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What these movies predicted about 2019

Since our prehistoric ancestors climbed from the primordial soup and into the primordial writers' room, storytellers have loved to fantasize about the future. These fantastic musings about the future are the foundation for many of the most famous stories in all of fiction: George Orwell's 1984, H.G. Wells' The Time Machine, and Ray Bradbury's Fahrenheit 451, to name a few.

It's easy to see why storytellers are so attracted to the future — it's open season for big ideas. From Gene Roddenberry's optimistic outlook in Star Trek to James Cameron's dystopian nightmare in The Terminator, the future is fertile ground for vivid imaginations. Some of the predictions are way off (so far humans haven't been replaced by speaking simians, as Pierre Boulle predicted in Planet of the Apes), while some are startlingly prescient (HAL-9000 from 2001: A Space Odyssey has a little sister now available from Amazon). It's always fun to look at storytellers' past predictions and see how accurate they were or weren't — especially when we're living in the times they fantasized about right now.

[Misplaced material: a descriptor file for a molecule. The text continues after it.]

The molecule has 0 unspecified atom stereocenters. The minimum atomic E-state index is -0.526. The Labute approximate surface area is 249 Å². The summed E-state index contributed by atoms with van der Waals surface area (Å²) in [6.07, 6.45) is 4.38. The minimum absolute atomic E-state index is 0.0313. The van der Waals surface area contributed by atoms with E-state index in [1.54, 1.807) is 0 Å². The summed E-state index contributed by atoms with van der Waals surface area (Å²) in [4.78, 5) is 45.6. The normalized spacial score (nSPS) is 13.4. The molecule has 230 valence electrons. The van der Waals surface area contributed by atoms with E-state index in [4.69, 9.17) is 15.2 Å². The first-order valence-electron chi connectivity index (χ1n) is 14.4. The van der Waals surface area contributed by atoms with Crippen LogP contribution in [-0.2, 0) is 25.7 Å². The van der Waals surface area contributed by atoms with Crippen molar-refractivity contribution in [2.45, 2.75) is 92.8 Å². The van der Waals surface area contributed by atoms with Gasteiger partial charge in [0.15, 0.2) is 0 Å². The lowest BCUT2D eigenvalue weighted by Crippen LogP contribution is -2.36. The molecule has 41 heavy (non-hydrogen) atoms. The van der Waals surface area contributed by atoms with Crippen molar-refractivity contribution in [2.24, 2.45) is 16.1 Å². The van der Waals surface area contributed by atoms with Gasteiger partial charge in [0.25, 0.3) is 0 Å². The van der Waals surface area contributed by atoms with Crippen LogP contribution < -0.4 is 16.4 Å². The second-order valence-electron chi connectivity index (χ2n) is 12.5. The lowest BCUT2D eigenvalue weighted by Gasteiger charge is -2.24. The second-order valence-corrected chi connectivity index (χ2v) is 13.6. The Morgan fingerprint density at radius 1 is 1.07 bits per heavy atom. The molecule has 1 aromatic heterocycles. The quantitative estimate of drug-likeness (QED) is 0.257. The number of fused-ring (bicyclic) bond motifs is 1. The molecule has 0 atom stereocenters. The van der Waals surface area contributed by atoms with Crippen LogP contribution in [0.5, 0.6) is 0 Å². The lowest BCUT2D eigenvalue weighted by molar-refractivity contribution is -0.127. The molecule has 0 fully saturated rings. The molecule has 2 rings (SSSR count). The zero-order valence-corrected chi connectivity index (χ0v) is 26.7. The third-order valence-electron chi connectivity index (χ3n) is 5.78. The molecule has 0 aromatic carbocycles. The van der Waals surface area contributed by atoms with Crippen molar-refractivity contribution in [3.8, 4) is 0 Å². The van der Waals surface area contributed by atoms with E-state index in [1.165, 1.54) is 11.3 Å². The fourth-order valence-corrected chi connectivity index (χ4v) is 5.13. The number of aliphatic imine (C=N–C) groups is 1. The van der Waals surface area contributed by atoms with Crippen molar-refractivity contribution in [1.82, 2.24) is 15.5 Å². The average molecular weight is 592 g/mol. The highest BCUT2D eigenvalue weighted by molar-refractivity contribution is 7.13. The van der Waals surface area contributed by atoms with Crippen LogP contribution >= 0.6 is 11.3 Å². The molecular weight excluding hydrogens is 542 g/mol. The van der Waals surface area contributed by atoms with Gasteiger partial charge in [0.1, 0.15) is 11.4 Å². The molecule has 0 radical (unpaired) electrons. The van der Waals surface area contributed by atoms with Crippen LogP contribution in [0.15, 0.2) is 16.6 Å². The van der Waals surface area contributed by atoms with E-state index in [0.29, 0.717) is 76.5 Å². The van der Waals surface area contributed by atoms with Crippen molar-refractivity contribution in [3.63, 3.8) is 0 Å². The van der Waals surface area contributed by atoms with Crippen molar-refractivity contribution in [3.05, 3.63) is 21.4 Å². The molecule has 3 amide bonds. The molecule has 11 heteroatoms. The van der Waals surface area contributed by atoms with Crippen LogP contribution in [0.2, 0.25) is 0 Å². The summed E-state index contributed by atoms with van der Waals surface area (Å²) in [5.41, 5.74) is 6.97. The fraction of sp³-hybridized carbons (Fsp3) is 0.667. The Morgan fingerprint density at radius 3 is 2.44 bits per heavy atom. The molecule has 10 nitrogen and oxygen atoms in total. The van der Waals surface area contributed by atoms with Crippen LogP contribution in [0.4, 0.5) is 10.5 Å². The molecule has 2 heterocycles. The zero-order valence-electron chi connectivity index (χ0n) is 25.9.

Which brings us to 2019. For some reason, a lot of films speculated about 2019. Maybe it's because when these stories were conceived, 2019 seemed impossibly far off (feel old yet?), but here we are. Some predictions are so off the mark it's hysterical. Others are so accurate it's freaky. Brace yourselves, as we're going back to the future. Check out what these movies predicted about 2019.

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Ahh-nald runs from bad guys on a warped reality TV show